It is that time of year - the last few weeks of school for public school kids everywhere. I remember when I was a student how the end of the year would be full of out-of-the-routine type fun and field trips. Yes, you're right if you are saying to yourself right now "doesn't Jessie home school her kids...?" I do home school, but my mother-in-law is a fifth grade teacher in the public school system and she is in the trenches on this her last year of teaching.
Almost every year her grade level and her school would hook up with a group of Civil War reenactors and learn hands-on what life was like for a soldier in battle. They learn so many things and go to different learning centers throughout the day and top it all off with a war reenactment of their own complete with uniforms, wooden guns, a role playing. We look forward to visiting grandma on that day of school every spring and this year's was the biggest and best ever.
For the past several years it was only Gloria's school that participated in this one-day event. But this year two other schools contacted her and wanted to join in the ranks. They recruited a few more reenactors, met on another schools property that morning and then after lunch they drove another 15 minutes down the road to a neighboring town and held the war on an actual historic civil war battlefield. Of course we had to drop by and check it out.
We went to the school that morning (but I forgot my camera!) but we helped grandma for a little bit with her stomp rocket station. The kids enjoyed trying to figure out the right firepower/trijectory combination needed to bomb the cardboard fort up ahead. And in between group rotations all 4 of the kids got a chance to man their own stations and give the stomp rockets a go - ok, so really all Lillie did was knock over the stand and chew on the rockets, but she still had fun.
We pulled ourselves away so that I could do a few errands and get the kids some lunch and then we hooked back up with them at the historic battlefield in Centralia, MO. (It's really not but 5-10 miles from our new house!) And this time I remembered the camera!!
Here we are with Gloria as we had arrived. It's really dark, but at least it shows us together!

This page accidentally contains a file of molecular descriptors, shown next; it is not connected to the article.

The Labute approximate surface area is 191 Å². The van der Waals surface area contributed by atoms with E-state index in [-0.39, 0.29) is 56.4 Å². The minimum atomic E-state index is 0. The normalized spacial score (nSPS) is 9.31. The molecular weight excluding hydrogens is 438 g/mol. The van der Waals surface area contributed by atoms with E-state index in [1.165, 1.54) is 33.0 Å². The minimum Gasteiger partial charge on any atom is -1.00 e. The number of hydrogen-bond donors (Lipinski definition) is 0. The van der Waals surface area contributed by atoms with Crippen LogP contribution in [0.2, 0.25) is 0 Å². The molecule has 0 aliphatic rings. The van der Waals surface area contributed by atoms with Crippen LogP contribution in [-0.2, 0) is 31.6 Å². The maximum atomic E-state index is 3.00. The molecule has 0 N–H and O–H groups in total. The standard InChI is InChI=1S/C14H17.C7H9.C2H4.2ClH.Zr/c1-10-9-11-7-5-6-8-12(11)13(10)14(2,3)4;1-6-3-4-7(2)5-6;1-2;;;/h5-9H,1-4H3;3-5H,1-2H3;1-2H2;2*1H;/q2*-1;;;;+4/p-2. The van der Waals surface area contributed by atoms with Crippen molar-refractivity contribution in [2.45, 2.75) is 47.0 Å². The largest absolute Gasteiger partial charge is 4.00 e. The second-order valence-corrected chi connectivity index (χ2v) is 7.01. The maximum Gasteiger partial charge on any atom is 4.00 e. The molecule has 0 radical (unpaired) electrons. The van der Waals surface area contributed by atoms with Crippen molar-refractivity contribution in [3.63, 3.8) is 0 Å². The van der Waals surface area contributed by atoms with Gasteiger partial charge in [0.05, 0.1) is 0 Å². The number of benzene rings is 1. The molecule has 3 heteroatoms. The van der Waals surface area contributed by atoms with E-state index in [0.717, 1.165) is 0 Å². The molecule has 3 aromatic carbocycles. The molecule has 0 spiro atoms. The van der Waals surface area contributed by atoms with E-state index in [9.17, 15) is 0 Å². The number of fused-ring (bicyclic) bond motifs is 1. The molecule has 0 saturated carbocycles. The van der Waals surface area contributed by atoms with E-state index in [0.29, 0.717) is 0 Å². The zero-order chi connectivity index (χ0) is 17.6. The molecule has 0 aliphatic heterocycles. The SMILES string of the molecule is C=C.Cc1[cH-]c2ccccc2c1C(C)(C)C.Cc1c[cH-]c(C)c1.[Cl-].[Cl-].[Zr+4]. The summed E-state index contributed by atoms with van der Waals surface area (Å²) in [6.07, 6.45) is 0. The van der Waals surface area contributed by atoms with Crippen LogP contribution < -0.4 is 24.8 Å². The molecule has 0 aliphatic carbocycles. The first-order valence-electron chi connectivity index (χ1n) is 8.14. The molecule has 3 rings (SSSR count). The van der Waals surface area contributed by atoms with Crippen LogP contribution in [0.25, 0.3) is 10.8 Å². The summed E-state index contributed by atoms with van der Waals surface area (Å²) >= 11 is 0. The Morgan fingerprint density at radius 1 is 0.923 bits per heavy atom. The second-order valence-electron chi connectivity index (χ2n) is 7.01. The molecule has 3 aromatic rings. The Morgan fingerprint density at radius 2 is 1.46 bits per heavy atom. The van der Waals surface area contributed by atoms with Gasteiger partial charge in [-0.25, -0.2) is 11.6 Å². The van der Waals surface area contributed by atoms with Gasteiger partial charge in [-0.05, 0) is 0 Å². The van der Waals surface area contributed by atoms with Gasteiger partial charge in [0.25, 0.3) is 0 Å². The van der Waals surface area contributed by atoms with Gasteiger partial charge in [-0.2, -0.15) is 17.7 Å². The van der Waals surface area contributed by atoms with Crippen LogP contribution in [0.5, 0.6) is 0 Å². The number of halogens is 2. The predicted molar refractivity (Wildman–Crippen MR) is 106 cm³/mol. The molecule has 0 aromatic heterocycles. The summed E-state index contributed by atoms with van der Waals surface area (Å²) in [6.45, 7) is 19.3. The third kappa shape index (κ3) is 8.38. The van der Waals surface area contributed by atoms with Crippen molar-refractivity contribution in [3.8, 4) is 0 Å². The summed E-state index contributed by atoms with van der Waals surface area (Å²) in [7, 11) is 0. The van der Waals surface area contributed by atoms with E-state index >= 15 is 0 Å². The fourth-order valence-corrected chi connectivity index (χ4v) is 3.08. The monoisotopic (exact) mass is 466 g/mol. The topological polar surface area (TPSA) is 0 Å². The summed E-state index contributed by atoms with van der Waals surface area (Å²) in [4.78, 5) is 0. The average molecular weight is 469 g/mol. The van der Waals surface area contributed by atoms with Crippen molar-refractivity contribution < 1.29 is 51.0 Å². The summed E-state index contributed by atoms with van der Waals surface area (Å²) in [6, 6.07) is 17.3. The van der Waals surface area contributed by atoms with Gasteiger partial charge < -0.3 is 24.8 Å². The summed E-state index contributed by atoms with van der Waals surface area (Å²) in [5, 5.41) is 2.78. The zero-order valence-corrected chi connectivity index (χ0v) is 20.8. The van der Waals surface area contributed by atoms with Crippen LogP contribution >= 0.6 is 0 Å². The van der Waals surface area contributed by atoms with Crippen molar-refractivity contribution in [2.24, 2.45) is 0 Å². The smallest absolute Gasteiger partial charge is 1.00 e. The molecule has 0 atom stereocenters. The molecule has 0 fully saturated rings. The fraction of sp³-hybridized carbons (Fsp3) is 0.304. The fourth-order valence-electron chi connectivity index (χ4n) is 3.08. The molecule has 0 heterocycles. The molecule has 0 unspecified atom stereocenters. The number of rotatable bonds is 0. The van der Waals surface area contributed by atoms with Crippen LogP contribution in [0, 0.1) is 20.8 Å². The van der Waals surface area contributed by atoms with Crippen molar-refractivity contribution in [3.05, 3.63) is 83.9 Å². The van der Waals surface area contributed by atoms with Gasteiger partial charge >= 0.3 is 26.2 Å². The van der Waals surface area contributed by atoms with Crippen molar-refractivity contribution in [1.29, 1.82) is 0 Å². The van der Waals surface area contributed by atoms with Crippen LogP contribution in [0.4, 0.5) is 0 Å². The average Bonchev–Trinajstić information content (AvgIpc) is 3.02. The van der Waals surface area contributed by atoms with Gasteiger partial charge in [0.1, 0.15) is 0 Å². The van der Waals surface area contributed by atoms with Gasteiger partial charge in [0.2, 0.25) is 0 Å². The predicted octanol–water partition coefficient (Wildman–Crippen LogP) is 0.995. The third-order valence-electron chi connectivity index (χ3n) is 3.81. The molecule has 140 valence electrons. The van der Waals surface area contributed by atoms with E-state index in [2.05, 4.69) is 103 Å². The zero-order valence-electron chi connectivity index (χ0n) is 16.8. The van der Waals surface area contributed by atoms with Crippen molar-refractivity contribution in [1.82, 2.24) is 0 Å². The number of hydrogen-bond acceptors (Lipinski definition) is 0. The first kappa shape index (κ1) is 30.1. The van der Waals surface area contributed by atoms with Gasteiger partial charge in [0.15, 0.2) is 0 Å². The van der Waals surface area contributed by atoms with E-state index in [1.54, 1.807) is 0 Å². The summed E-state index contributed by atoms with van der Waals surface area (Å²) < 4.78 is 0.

It was such a pretty place. It has a wooded picnic area right alongside a small creek. Such a nice place for the kids to sit and learn from the experts how the soldiers battled in the 1860s.
As you got further into the picnic area you crossed over a little foot bridge to another nice large area of the park. All along this part they had a flags erected and information booths set up where students could go and learn a bit more about the weapons, the medical conditions and army triage of the time, and also talk to Abraham Lincoln himself (well not the actual Abraham Lincoln of course, but you knew that...)
The medical information booth was packed with girls dressed as their role of nurse. The guy giving the presentation sure held their attention and every once in awhile the crowd would let out a loud, "ewwwww" - Isaiah though that was really funny.
The boys really enjoyed the weapons station. The man giving us the information was so knowledgeable and he let the boys try to lift some of the guns and sabers he had on hand. They were so heavy! He showed us the process involved with loading the guns and even fired one for us without a cartridge intact - it was very loud and he said that if it had been loaded it would have been even louder - it would have sounded like a canon.
When he was done I thanked him for all of the great information and he said, "thank you for teaching them. so many people have no idea what our history is all about."
Avery met Abraham Lincoln while he was hanging out with grandma - he called him the "hat man" and good ol' Abe told Avery that the penny should actually be called a "cent" - I wasn't there to hear why, but that night Avery kept telling Steven, "the hat guy said it a cent"
We then saw the cavalry - folks decked out in full costume on beautiful horses. We were able to pet the horses and they were so sweet. In the close up picture I tried to capture how Avery would pet the brown horses' nose (Ulysses) and he would just get so quiet and close his eyes - a total state of horse relaxation. Avery had just put his hand down when I took this picture.
The park then opened up to a large field where the Centralia Massacre of 1864 actually took place. Here is the marker that informs us as to what transpired that day... or you could click here for more information if you're interested...
At this point the younger two were getting a bit restless so we headed back to the shady picnic area. There we watched the kids practice their marching and preperations for the battle
and this is also where I handed Isaiah and Huston over to grandma so that they could stay and watch the battle that would take place later that afternoon. I took the babies home for some rest. As soon as we got out of the drive this is what Avery looked like...
Isaiah and Huston didn't return home until later that evening. They got to ride the school bus back with grandma and hung out with her and her students for the afternoon. They loved it. They also wore themselves out - but as you can see, the whole busy day was worth it to Isaiah most definitely... this is how I found him that evening when I went to check on him before I went to bed.
A really fun day. I'm kinda sad that Gloria won't be involved next year too - we'll have to make her go back and visit her co-workers on that day so we can go and watch again! :0)